Some folks have asked me why I host a column where I basically promote my competition. First off, I know that as an artist, I can learn a lot from other artists by admiring their covers. Second, I think artists, like authors, should support one another. Third, I don’t see other artists as competition, especially as my primary focus has to be writing and I am not taking on new cover clients.
When I put the call out on Kindleboards, author Melanie Ray recommended Karri for a Confessions interview. I was absolutely stunned by Karri’s portfolio. I love Karri’s composition and her warm and vivid tones. I could tell that she has a photography background just by looking at her covers. My favorite cover would have to be Primal. Look at the warm tones on the woman’s skin in contrast to the gruesome hand. Each of her covers is unique and has a at least one element that ‘pops’, which is crucial for getting readers to take notice. Look at the rose in LA Caveman or the unique composition in Coke with a Twist. So without further ado, please welcome Karri, and don’t forget to leave comments. Artists, like authors, LOVE when we praise their work.
Why do you design cover art? How did you first get started?
I have had my hands in digital art as a hobby for over 15 yrs, and have been selling my photography and fine art on the web for about the past 5. I remember when I started that, I was following an author online. She would post a chapter at time, and then finally got picked up by a small publisher. I believe this was before the self publishing took off. She was all excited and blogging about it. The book that was being published was my absolute favorite of hers, so I was excited for her too. Then she posted the cover. My first thought when I saw it was “man, I could do better” I kept my mouth shut because I knew she had a friend make it, and of course I bought the paperback version. But that started the little spark in the back of my brain. I’d like to make a book cover, just once.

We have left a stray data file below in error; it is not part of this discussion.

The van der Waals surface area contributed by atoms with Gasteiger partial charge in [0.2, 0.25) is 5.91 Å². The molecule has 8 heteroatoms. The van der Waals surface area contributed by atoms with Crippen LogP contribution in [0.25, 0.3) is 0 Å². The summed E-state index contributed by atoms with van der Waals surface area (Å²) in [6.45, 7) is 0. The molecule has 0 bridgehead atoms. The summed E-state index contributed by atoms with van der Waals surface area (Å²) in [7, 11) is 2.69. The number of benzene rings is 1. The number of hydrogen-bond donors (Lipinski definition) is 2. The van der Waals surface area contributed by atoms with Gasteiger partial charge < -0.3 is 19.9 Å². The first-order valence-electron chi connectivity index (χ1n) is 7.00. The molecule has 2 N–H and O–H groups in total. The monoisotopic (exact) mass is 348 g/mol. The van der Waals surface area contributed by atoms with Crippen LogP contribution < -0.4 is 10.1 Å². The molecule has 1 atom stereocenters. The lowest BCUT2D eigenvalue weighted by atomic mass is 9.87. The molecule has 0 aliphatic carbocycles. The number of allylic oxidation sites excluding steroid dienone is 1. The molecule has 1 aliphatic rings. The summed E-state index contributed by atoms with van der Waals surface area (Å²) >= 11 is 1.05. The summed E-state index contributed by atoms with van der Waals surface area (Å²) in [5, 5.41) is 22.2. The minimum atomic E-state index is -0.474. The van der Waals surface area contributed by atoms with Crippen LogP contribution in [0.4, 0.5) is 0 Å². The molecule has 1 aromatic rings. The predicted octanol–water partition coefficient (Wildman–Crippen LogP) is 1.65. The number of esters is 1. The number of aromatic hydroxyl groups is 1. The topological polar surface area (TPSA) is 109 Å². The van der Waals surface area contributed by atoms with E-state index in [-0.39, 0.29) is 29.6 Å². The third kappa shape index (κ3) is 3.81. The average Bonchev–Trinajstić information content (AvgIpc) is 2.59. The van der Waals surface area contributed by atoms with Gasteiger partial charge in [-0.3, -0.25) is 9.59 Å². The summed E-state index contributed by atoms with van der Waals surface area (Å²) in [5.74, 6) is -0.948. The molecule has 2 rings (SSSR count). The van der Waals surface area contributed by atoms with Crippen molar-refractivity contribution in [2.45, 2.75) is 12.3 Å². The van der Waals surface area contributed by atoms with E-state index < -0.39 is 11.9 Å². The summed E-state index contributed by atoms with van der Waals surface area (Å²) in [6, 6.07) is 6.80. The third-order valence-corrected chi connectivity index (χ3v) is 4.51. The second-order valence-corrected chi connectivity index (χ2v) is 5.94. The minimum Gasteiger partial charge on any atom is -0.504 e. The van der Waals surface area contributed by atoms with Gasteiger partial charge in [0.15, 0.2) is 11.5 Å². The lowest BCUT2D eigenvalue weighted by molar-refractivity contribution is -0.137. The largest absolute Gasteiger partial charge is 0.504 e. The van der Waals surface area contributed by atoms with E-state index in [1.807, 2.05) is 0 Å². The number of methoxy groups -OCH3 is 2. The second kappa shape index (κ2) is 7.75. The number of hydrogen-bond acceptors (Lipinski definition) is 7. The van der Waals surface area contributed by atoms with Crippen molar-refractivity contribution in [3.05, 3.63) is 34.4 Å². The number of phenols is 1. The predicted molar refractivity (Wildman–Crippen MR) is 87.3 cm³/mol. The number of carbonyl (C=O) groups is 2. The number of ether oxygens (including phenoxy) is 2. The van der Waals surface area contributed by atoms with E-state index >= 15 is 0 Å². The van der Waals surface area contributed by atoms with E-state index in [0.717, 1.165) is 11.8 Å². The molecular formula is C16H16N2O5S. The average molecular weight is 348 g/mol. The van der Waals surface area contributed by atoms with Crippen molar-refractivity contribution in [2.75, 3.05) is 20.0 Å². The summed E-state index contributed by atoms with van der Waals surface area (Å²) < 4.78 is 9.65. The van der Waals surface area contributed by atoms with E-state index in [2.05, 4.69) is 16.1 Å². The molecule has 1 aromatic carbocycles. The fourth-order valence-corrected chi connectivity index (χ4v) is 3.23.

Life happened, and a few years went by. I had been a stay at home mom for the past several years, including caring for my ill mother. Both of my children started school and my husband and I decided I needed a job; we need just a slight boost in income. I spent over a year off and trying to find a job and taking care of the family. I finally found one, it wasn’t much, but they were willing to work around my mother and kids, and at the last minute, it fell through. So in a moment of what felt like desperation, I started hitting the freelance websites looking for any small tidbit of work. I started noticing eBook and print book covers in other artist’s portfolios, which reignited that spark in the back of my brain. I want to make a book cover, just once, to say I did. I then discovered the job boards on Deviant Art. So I thought, what the heck, and posted a thread there offering a free eBook cover.
The first person to respond to me, introduced himself, said he wasn’t in the market for a cover right now, but asked if he could post a link to my offer on this mysterious message boards called the “Kindleboards.”
And so it began. I did a few free ones to start building up a portfolio, discovered I actually have a niche for it, and it’s grown from there. I don’t think I have ever properly thanked the man who brought me to the Kindleboards, you know who you are. Thank you! This has been a Godsend for me and my family! And I LOVE doing it!